She used to tell stories of when she was a child in school and the teacher each day would write a different saying on the board, things like “honesty is the best policy” and “things done by halves are never done right”. Most of these little sayings were taken to heart and “rules” my grandmother lived by over the course of her life.

What a life it was…and so in honor of her birthday, I have explored just a few pieces of her life. In future posts, I will explore other details and explore more genealogy for both her Carr and James ancestors.

Thank you for reading, watch for my next post which should be my introduction to Grandma Julia, another leading lady but whom I did not have the pleasure to meet in person but yet have learned a little about from reading some of the family postcard correspondence.

Until next time…

Intro to my blog

Welcome! Let me begin by introducing you to myself and my brand new blog.

My blog title of Darpity Jean’s Blog is based on my nickname that I had acquired from my best childhood friend, Debbie, to whom I dedicate this first post in dearest memory. Today, being September 8th, would have been her birthday and it just seems to be fitting to finally get this blog off the ground on this day.

With the exception of about six months, I have resided in Rhode Island for all of my life. Though it is the smallest state in the USA, it certainly is the greatest in many ways. Most of my life has been spent within the communities of Warwick, West Warwick and Charlestown (in South County).

My extended family would be considered to be what is called Swamp Yankees, they never threw anything away–so true, it is. Fortunate for the sake of this blog as I will have plenty of material to work with.

This blog has been on my “back burner” for quite a while now. Even in these recent days, when I finally decided to take the plunge, it seemed like I was never going to get to the actual writing due to the sifting through all the technical page settings. Please bear with me, on the technical end of this page, as I may still need to make fine tuning adjustments. By the way, I do have a saying that goes something like “learn something new every day” and this sure has been a learning process.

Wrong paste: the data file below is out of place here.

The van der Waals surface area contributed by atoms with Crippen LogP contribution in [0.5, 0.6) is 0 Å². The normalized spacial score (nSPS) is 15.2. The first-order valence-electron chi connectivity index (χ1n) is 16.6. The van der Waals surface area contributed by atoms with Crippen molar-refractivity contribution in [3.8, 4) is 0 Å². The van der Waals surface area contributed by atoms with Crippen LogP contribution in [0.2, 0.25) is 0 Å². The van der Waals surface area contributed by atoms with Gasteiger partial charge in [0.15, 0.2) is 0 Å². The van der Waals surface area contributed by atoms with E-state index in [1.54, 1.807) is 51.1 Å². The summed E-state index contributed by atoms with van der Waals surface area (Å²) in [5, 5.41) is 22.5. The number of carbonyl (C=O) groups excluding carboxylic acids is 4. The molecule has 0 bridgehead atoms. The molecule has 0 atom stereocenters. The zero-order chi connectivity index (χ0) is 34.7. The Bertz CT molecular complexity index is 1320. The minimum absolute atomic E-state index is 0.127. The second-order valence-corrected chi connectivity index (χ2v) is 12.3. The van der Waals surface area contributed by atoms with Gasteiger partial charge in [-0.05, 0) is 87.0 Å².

The intention of this blog is meant to be an exploration, on several levels. My plan is to explore some postal history, from my ancestors, in the form of postcard correspondence as many of these postcards reveal stories about their lives. There will be some family genealogy information shared, primarily from my James branch of the family tree. The actual postcard images that I share on this blog will also be explored, with any notes of a historical nature that I might be able to provide.

To begin unfolding my family stories, the first few blogs will focus on my three “leading ladies”. It is from them that I have inherited quite the postcard collection, many with great images from around the New England area. Each of the three ladies, my great great grandmother (Grandma Julia), her daughter Henrietta (Aunt Etta), and my grandmother (Gra Gra) will each have their own Intro posting, helping to provide some background information for each of them.

My goal is to continue my blog posts at least once per week. If time is short on my end there may be posts that simply show an uncirculated postcard image, or gallery of images with some brief background information.

There will be times when I may post something other than postcard images, like old photos or some vintage memorabilia.

The postcard image leading my blog today is of The Majestic Hotel, Arctic Center, in West Warwick, Rhode Island. The following information was taken from the RI Historical Preservation Commission Survey Report of 1987. The Majestic Block, was located at the corner of Washington and Main Streets, built in 1901 by Joseph Archambault (after the block previously burned down Nov. 3, 1900). In addition to rooms along the exterior, the Hotel contained a movie theatre, bowling alley in the basement, a bar and a drug store at street level. The postcard itself was from prior to 1920. In my younger years, I remember this building being Majestic Hardware, it has been gone now for several years–torn down–it was replaced by a park with gazebo.

My Logo, shown below, is an original drawing by my mom, from 1940. Thank you for viewing my first blog entry. Until we meet again…